‘If you be the Sons of peace, you shall be characterized by this Shibboleth, you will call for Accommodation, not for Toleration; for one way, not for two. Let there be no strife between us and you, for we be brethren: and is not the Canaanite and the Perizzite yet in the land? [Gen. 13.7,8.] O let it not be told in Gath, nor published in the streets of Ashkelon. Let it not be said, that there can be no unity in the Church without Prelacy. Brethren I charge you by the Roes and by the Hinds of the field, that ye awake not nor stir up Jesus Christ till he please [Cant. 2.7.]; for his rest is sweet and glorious with his well-beloved. It shall be no grief of heart to you afterward, that you have pleased others as well as yourselves, and have stretched your principles for an Accommodation in Church government, as well as in Worship, and that for the Church’s peace and edification; and that the ears of our common enemies may tingle, when it shall be said, The Churches of Christ in England have rest, and are edified, and walking in the fear of the Lord, and in the joy of the Holy Ghost are multiplied. [Acts 9.31.] Alas how shall our divisions and contentions hinder the preaching and learning of Christ, and the edifying one another in love! Is Christ divided? saith the Apostle. There is but one Christ, yea the head and the body makes one Christ, so that you cannot divide the body without dividing Christ. Is there so much as a seam in Christ’s garment? Is it not woven throughout from the top to the bottom? Will you have one half of Israel follow Tibni, and another half to follow Omri? O brethren, we shall be one in heaven, let us pack up our differences in this place of our pilgrimage, the best way we can. Nay, we will not despair of unity in this world. Hath not God promised to give us one heart and one way? [Jer. 32.39; Ezek. 11.19.]and that Ephraim shall not envy Judah, and Judah shall not vex Ephraim, but they shall flee upon the shoulders of the Philistines toward the East, they shall spoil them of the East together? [Isa. 11.13,14.] Hath not the Mediator (whom the Father heareth always) prayed that all his may be one? [John 17.21.] Brethren, it is not impossible, pray for it, endeavour it, press hard toward the mark of Accommodation. How much better is it that you be one with the other Reformed Churches, though somewhat straitened and bound up, than to be divided though at full liberty and elbow-room? Better is a dry morsel and quietness therewith, than a house full of sacrifices with strife. [Prov. 17.1.] Doth not the Solemn League and Covenant bind you sincerely, really, and constantly to endeavour the nearest (mark nearest) uniformity and conjunction in religion: and that you shall not suffer yourselves directly or indirectly to be withdrawn from this blessed union and conjunction. I know there is a spirit of jealousy [suspicion] walking up and down. O beware of groundless fears and apprehensions. Judge not, lest you be judged. [Matt. 7.1.] Judge not according to appearance, but judge righteous judgment. [John 7.24.] Many false rumours and surmises there have been concerning the Presbyterian principles, practices, designs, Expertus lequor. I am persuaded if there were but a right understanding one of anothers intentions, the Accommodation I speak of would not be difficult. Brethren, if you will not hearken to wholesome counsel, you shall be the more inexcusable. I have in my eye that law of God, Thou shalt not hate thy brother in thy heart: thou shalt in any wise rebuke thy neighbour, and not suffer sin upon him. [Lev. 19.17.] Faithful are the wounds of a friend, [Prov. 27.6.] Therefore love the truth and peace. [Zech. 8.19.] Yea, seek peace and pursue it. [1 Pet. 3.11.]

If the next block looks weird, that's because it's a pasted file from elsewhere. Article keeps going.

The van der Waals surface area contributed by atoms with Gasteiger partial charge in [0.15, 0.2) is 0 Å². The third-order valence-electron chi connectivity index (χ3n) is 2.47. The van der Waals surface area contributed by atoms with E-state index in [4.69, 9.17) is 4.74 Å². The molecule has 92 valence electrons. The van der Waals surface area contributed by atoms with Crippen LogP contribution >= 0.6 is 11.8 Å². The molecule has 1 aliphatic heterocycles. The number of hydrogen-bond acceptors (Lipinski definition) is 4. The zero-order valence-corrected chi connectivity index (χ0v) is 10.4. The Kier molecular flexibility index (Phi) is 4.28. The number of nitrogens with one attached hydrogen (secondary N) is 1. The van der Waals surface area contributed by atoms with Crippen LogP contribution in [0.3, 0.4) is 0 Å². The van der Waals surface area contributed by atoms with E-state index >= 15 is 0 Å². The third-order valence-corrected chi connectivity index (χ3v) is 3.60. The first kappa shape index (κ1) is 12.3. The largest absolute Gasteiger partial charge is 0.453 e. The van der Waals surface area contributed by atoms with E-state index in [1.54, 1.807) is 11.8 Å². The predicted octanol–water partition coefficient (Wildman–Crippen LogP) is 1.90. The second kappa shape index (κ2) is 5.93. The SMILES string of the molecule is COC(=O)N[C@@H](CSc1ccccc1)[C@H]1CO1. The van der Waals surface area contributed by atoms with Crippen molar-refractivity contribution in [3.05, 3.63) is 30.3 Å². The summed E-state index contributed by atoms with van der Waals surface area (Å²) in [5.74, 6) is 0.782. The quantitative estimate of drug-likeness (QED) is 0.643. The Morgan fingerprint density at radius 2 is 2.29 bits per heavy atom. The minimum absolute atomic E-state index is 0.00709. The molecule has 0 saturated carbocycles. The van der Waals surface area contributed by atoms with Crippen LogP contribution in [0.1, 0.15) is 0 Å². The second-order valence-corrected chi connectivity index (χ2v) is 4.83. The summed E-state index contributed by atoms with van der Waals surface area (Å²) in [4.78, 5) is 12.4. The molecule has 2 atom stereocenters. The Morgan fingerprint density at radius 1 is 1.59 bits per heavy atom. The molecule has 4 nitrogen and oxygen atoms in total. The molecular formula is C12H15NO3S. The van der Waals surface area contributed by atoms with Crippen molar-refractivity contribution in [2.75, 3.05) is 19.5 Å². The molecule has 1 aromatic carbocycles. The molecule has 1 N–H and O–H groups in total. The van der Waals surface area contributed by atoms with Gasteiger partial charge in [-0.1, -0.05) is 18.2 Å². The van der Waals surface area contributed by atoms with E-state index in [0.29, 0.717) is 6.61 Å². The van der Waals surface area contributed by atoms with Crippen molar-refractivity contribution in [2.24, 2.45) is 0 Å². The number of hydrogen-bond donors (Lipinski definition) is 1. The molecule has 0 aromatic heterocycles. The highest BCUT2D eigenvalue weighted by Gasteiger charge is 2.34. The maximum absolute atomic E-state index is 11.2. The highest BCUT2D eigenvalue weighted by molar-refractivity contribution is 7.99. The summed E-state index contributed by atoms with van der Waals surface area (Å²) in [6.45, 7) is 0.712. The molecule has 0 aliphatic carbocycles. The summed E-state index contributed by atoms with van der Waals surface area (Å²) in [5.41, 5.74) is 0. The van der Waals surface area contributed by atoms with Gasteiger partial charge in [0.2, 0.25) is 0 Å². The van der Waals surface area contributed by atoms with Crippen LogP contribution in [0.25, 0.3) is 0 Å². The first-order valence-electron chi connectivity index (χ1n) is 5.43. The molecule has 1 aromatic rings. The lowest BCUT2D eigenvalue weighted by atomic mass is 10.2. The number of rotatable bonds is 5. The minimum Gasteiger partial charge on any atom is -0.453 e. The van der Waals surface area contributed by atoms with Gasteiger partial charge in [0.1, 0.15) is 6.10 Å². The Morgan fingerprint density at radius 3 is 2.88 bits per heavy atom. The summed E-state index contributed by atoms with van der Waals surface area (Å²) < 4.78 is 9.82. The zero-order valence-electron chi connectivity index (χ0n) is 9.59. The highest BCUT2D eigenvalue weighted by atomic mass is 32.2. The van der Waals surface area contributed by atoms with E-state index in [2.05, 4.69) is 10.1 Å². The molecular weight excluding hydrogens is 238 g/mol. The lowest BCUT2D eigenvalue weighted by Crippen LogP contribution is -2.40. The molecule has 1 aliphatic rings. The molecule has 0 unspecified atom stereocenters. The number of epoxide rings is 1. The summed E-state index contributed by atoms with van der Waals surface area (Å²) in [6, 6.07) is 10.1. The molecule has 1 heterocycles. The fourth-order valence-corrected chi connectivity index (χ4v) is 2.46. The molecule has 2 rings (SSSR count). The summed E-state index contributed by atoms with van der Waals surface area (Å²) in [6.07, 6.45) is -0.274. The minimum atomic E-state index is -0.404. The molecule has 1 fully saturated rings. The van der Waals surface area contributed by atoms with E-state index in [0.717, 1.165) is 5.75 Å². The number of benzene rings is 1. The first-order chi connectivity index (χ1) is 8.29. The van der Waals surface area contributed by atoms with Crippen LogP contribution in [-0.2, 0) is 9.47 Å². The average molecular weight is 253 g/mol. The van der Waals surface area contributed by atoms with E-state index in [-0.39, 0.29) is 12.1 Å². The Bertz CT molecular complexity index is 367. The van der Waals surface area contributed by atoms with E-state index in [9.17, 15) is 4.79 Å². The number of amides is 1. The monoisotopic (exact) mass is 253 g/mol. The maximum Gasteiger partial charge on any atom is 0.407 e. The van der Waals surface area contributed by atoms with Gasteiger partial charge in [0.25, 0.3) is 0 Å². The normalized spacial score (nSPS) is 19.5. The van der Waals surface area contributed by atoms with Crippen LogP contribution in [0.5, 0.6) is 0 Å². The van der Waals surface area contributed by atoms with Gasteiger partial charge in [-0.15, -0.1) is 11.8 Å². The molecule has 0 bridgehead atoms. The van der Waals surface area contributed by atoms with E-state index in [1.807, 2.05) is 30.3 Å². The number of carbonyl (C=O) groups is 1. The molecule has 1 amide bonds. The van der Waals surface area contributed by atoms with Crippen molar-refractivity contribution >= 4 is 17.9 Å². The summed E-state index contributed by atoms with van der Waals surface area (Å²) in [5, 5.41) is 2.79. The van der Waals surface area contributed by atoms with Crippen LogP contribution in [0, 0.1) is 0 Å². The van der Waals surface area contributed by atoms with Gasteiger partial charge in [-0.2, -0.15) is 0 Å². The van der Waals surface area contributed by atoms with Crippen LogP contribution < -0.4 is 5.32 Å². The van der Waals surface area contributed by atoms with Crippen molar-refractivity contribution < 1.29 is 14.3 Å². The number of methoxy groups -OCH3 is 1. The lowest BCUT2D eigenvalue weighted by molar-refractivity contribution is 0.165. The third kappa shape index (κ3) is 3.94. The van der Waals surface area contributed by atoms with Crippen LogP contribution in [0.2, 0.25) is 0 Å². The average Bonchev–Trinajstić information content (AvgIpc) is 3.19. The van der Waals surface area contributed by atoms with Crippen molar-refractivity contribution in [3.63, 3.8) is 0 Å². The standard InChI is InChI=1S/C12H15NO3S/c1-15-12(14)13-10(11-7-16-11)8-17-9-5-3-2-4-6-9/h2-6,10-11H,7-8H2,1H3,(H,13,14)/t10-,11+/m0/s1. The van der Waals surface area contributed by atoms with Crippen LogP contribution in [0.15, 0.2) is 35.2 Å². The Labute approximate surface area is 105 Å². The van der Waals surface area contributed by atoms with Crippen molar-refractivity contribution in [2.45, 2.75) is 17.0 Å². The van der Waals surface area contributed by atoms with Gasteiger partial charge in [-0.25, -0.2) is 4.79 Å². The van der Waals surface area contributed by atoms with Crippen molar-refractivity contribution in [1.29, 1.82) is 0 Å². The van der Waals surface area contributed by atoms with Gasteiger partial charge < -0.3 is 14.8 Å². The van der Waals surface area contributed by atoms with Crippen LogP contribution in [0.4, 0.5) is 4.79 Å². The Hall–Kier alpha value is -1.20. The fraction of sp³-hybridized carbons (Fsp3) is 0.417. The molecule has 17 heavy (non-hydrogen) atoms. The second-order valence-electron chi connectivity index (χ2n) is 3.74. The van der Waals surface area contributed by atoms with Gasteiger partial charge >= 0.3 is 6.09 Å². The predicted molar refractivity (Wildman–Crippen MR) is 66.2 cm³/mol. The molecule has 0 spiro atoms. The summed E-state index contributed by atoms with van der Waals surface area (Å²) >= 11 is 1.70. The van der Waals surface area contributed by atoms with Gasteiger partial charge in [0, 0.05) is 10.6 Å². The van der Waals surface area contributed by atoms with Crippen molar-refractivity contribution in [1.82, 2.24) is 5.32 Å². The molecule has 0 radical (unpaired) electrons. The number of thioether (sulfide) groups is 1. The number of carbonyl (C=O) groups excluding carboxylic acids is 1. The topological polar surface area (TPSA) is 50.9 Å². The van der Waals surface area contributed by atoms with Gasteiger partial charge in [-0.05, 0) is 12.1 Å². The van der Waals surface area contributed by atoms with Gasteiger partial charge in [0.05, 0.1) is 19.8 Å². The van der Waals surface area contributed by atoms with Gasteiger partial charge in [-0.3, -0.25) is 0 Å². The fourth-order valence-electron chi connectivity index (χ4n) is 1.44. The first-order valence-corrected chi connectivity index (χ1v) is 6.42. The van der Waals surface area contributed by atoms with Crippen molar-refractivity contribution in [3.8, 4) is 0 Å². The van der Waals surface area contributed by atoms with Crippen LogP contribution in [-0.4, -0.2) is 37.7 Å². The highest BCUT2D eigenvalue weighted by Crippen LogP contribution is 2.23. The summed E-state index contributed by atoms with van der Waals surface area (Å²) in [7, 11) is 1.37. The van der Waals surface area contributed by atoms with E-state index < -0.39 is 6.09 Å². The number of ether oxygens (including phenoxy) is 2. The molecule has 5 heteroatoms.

Consider what I say. The Lord guide your feet in the way of peace. And O that God would put it in your hearts to cry down Toleration, and to cry up Accommodation!’